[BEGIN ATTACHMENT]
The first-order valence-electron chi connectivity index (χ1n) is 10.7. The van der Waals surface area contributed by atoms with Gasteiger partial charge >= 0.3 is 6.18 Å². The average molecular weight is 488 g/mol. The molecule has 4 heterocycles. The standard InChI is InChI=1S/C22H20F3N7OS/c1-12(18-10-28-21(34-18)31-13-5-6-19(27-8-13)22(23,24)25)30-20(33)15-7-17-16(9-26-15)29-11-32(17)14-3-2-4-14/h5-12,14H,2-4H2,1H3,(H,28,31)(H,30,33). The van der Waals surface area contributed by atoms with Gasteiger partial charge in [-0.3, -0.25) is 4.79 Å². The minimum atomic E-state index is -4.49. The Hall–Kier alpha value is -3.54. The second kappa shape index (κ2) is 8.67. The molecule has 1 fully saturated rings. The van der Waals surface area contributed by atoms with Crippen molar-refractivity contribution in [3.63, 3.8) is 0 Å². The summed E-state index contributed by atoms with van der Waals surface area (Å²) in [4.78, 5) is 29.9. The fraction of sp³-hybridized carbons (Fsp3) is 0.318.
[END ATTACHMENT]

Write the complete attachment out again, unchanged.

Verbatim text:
The first-order valence-electron chi connectivity index (χ1n) is 10.7. The van der Waals surface area contributed by atoms with Gasteiger partial charge >= 0.3 is 6.18 Å². The average molecular weight is 488 g/mol. The molecule has 4 heterocycles. The standard InChI is InChI=1S/C22H20F3N7OS/c1-12(18-10-28-21(34-18)31-13-5-6-19(27-8-13)22(23,24)25)30-20(33)15-7-17-16(9-26-15)29-11-32(17)14-3-2-4-14/h5-12,14H,2-4H2,1H3,(H,28,31)(H,30,33). The van der Waals surface area contributed by atoms with Gasteiger partial charge in [-0.3, -0.25) is 4.79 Å². The minimum atomic E-state index is -4.49. The Hall–Kier alpha value is -3.54. The second kappa shape index (κ2) is 8.67. The molecule has 1 fully saturated rings. The van der Waals surface area contributed by atoms with Crippen molar-refractivity contribution in [3.63, 3.8) is 0 Å². The summed E-state index contributed by atoms with van der Waals surface area (Å²) in [4.78, 5) is 29.9. The fraction of sp³-hybridized carbons (Fsp3) is 0.318.